Seven guitar makers to honour Group of Seven
McMichael Canadian Art Collection set to host upcoming exhibit this spring
Linda Manzer's ‘Lawren Harris’ guitar (front and back)
Seven of the top guitar makers in Canada have each made a masterwork guitar paying homage to one of the members of Canada's most famous artist collectives – the Group of Seven. The artists’ work is part of the Group of Seven Guitar Project, a new art exhibition, commissioned by the McMichael Canadian Art Collection, in Kleinburg, Ont., set to open to the public on May 6.
Exhibition chief curator Dr. Sarah Stanners said the project was initiated in 2014 by her predecessor, Katerina Atanassova, but it was guitar maker Linda Manzer who first came up with the idea that there could possibly be an exhibition.
“[Manzer] was the one that really conceived the notion of a Group of Seven guitar makers, who are all Canadian, finding inspiration [in their design] from the [Group of Seven] painters.”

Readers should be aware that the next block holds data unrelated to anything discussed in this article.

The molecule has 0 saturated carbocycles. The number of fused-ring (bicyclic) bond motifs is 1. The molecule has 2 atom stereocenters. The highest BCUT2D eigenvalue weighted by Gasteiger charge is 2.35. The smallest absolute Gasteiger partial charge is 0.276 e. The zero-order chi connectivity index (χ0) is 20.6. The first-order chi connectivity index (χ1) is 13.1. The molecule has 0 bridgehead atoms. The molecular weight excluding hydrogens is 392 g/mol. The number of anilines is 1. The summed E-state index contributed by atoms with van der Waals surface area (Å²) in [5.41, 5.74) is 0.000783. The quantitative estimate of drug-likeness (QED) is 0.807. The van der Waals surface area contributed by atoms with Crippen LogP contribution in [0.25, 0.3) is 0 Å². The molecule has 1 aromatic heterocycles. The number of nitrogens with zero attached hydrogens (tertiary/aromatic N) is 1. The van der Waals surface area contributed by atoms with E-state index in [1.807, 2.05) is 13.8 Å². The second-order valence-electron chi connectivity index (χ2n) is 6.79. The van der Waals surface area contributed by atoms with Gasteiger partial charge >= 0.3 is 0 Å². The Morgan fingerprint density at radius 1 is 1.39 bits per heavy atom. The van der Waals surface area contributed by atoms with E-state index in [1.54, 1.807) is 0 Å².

Manzer’s fellow guitar-making masters, Sergei de Jonge, Tony Duggan-Smith, David Wren, George Gray, William “Grit” Laskin and Jean Larrivée, are all on board with the project.
Stanners said each guitar maker (also known as a luthier) loosely selected a Group of Seven artist to take inspiration from. It was later that the guitar makers realized they all have a natural connection to the member they have selected.
“With George Gray, for example, he flies airplanes, he loves flight and so did [Group of Seven member] Frank Johnston,” said Stanners.
The guitars will be suspended in a display case, as this will allow exhibit-goers to see both the front and the back of the instrument art piece. In addition, a full-feature documentary film on the making of each guitar will be shown.
In the meantime, Stanners recommends the McMichael’s Size Matters exhibit, set to open on March 11. The show brings together the work of painter Steve Driscoll, who creates big beautiful pieces of art, and photographer Finn O’ Hara.
“[Driscoll and O’Hara] brought the paintings out [and photographed them] in completely absurd circumstances in the midst of everyday life,” Stanners said.